Support for LAist comes from
We Explain L.A.
Stay Connected

Share This


Taking AP Tests Remotely Comes With Extra Challenges

In the reopening framework, the task force suggests limiting traditional classrooms to 16 students to allow for physical distancing. (Photo by Feliphe Schiarolli on Unsplash)
We need to hear from you.
Today, put a dollar value on the trustworthy reporting you rely on all year long. The local news you read here every day is crafted for you, but right now, we need your help to keep it going. In these uncertain times, your support is even more important. We can't hold those in power accountable and uplift voices from the community without your partnership. Thank you.

For many high school students, May marks Advanced Placement testing season.

The AP exams are an opportunity for college credit and, as a result, thousands saved in tuition for students who earn a passing score of 3 or higher.

And unlike other standardized tests,which have been suspended during campus closures, these AP exams are still happening remotely. So far, more than 1.47 million of the tests have been administered online.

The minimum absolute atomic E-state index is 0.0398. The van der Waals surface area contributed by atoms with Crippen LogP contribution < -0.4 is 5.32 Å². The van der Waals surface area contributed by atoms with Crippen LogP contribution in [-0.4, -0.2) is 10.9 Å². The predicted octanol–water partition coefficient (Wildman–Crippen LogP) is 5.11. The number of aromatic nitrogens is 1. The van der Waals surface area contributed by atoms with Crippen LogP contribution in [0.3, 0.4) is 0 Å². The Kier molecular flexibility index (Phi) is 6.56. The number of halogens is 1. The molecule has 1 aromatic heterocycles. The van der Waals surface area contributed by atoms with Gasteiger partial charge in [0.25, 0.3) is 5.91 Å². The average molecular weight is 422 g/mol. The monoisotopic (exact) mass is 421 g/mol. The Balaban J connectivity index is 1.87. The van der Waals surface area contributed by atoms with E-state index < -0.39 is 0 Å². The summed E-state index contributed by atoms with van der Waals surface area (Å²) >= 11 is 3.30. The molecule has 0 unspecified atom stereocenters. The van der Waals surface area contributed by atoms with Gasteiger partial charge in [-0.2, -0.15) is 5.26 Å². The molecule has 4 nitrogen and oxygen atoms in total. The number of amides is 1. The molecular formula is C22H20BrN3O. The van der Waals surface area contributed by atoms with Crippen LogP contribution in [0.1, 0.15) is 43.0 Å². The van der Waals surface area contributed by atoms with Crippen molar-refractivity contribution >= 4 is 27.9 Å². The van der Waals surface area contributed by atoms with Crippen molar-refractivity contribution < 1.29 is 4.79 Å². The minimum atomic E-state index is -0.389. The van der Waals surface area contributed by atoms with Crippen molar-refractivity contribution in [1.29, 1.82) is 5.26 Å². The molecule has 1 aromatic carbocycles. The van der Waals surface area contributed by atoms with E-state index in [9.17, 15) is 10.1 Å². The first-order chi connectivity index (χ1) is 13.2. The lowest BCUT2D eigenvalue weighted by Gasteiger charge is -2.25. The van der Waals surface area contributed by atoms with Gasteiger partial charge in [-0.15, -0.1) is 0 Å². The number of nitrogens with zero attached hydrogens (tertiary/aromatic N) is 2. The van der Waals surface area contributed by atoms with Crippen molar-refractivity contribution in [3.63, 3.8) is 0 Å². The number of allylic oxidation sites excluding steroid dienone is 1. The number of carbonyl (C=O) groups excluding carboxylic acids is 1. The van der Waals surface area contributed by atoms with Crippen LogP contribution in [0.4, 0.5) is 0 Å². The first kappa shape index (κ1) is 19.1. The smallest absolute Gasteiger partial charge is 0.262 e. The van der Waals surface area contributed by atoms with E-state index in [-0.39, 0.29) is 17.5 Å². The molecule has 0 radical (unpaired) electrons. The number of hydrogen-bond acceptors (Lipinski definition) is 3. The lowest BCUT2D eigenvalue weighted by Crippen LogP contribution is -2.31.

Some students have flooded social media with reports of technical difficulties submitting answers in the new online format.

Support for LAist comes from

The College Board, which administers the exam, said it's tried to troubleshoot the problems, which have ranged from outdated browsers to incompatible image formats for students submitting photos of handwritten work.

"After the first few days of testing, our data show the vast majority of students successfully completed their exams, with less than 1 percent unable to submit their responses," the organization said in a statement.


Our news is free on LAist. To make sure you get our coverage: Sign up for our daily coronavirus newsletter. To support our non-profit public service journalism: Donate Now.

Most Read